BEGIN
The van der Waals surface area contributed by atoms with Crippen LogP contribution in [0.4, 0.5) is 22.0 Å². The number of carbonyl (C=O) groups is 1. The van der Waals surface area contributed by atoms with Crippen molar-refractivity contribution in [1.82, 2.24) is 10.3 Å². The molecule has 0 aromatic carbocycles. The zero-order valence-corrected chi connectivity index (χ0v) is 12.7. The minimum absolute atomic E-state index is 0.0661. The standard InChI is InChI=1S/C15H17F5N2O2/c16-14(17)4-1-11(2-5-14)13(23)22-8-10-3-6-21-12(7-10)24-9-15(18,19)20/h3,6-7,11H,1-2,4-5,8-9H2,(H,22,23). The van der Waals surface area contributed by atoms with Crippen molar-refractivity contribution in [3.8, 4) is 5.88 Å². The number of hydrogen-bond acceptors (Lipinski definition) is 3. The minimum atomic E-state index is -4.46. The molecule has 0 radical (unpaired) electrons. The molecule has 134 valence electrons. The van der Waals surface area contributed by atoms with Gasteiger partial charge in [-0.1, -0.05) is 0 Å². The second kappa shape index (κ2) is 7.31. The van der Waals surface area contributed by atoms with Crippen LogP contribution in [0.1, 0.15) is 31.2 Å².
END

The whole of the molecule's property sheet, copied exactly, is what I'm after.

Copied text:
The van der Waals surface area contributed by atoms with Crippen LogP contribution in [0.4, 0.5) is 22.0 Å². The number of carbonyl (C=O) groups is 1. The van der Waals surface area contributed by atoms with Crippen molar-refractivity contribution in [1.82, 2.24) is 10.3 Å². The molecule has 0 aromatic carbocycles. The zero-order valence-corrected chi connectivity index (χ0v) is 12.7. The minimum absolute atomic E-state index is 0.0661. The standard InChI is InChI=1S/C15H17F5N2O2/c16-14(17)4-1-11(2-5-14)13(23)22-8-10-3-6-21-12(7-10)24-9-15(18,19)20/h3,6-7,11H,1-2,4-5,8-9H2,(H,22,23). The van der Waals surface area contributed by atoms with Crippen molar-refractivity contribution in [3.8, 4) is 5.88 Å². The number of hydrogen-bond acceptors (Lipinski definition) is 3. The minimum atomic E-state index is -4.46. The molecule has 0 radical (unpaired) electrons. The molecule has 134 valence electrons. The van der Waals surface area contributed by atoms with Gasteiger partial charge in [-0.1, -0.05) is 0 Å². The second kappa shape index (κ2) is 7.31. The van der Waals surface area contributed by atoms with Crippen LogP contribution in [0.1, 0.15) is 31.2 Å².